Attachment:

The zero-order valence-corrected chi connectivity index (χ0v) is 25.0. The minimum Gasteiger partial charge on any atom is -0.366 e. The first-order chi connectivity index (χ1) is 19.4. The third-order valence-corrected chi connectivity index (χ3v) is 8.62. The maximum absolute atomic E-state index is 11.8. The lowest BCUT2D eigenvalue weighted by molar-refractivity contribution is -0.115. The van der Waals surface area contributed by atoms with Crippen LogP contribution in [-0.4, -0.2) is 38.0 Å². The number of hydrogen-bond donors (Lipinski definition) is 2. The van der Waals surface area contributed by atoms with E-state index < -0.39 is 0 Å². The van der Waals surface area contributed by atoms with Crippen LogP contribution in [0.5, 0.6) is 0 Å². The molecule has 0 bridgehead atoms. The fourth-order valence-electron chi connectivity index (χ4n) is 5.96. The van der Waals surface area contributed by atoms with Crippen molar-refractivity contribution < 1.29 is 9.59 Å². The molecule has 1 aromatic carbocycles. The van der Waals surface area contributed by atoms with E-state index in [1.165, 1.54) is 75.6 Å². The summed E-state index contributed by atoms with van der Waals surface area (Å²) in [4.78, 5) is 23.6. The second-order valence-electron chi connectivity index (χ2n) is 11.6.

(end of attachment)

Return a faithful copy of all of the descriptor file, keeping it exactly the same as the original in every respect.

The zero-order valence-corrected chi connectivity index (χ0v) is 25.0. The minimum Gasteiger partial charge on any atom is -0.366 e. The first-order chi connectivity index (χ1) is 19.4. The third-order valence-corrected chi connectivity index (χ3v) is 8.62. The maximum absolute atomic E-state index is 11.8. The lowest BCUT2D eigenvalue weighted by molar-refractivity contribution is -0.115. The van der Waals surface area contributed by atoms with Crippen LogP contribution in [-0.4, -0.2) is 38.0 Å². The number of hydrogen-bond donors (Lipinski definition) is 2. The van der Waals surface area contributed by atoms with E-state index < -0.39 is 0 Å². The van der Waals surface area contributed by atoms with Crippen LogP contribution in [0.5, 0.6) is 0 Å². The molecule has 0 bridgehead atoms. The fourth-order valence-electron chi connectivity index (χ4n) is 5.96. The van der Waals surface area contributed by atoms with Crippen molar-refractivity contribution < 1.29 is 9.59 Å². The molecule has 1 aromatic carbocycles. The van der Waals surface area contributed by atoms with E-state index in [1.165, 1.54) is 75.6 Å². The summed E-state index contributed by atoms with van der Waals surface area (Å²) in [4.78, 5) is 23.6. The second-order valence-electron chi connectivity index (χ2n) is 11.6.